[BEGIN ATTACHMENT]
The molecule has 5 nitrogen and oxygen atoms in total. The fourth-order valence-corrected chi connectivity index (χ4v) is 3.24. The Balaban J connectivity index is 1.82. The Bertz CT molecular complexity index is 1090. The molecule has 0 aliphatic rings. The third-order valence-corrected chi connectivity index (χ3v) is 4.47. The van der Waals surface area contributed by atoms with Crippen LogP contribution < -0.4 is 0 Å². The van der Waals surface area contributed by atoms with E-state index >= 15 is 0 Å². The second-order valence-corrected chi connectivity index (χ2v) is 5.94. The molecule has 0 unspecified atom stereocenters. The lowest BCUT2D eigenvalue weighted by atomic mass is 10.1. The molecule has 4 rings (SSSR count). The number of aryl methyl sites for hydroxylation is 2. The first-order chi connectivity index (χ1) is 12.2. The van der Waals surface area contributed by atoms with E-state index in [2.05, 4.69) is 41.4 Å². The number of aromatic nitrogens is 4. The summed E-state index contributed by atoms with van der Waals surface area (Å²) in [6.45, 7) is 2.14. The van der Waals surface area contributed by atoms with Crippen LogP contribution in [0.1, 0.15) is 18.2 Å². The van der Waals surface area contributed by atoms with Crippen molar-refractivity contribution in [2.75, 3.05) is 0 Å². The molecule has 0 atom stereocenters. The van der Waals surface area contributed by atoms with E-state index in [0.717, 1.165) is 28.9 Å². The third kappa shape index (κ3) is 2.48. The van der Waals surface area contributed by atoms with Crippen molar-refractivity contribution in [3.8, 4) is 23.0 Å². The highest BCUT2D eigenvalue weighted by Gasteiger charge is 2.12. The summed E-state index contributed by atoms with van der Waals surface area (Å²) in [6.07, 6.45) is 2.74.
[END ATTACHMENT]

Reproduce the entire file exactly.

The molecule has 5 nitrogen and oxygen atoms in total. The fourth-order valence-corrected chi connectivity index (χ4v) is 3.24. The Balaban J connectivity index is 1.82. The Bertz CT molecular complexity index is 1090. The molecule has 0 aliphatic rings. The third-order valence-corrected chi connectivity index (χ3v) is 4.47. The van der Waals surface area contributed by atoms with Crippen LogP contribution < -0.4 is 0 Å². The van der Waals surface area contributed by atoms with E-state index >= 15 is 0 Å². The second-order valence-corrected chi connectivity index (χ2v) is 5.94. The molecule has 0 unspecified atom stereocenters. The lowest BCUT2D eigenvalue weighted by atomic mass is 10.1. The molecule has 4 rings (SSSR count). The number of aryl methyl sites for hydroxylation is 2. The first-order chi connectivity index (χ1) is 12.2. The van der Waals surface area contributed by atoms with E-state index in [2.05, 4.69) is 41.4 Å². The number of aromatic nitrogens is 4. The summed E-state index contributed by atoms with van der Waals surface area (Å²) in [6.45, 7) is 2.14. The van der Waals surface area contributed by atoms with Crippen LogP contribution in [0.1, 0.15) is 18.2 Å². The van der Waals surface area contributed by atoms with Crippen molar-refractivity contribution in [2.75, 3.05) is 0 Å². The molecule has 0 atom stereocenters. The van der Waals surface area contributed by atoms with E-state index in [0.717, 1.165) is 28.9 Å². The third kappa shape index (κ3) is 2.48. The van der Waals surface area contributed by atoms with Crippen molar-refractivity contribution in [3.8, 4) is 23.0 Å². The highest BCUT2D eigenvalue weighted by Gasteiger charge is 2.12. The summed E-state index contributed by atoms with van der Waals surface area (Å²) in [6.07, 6.45) is 2.74.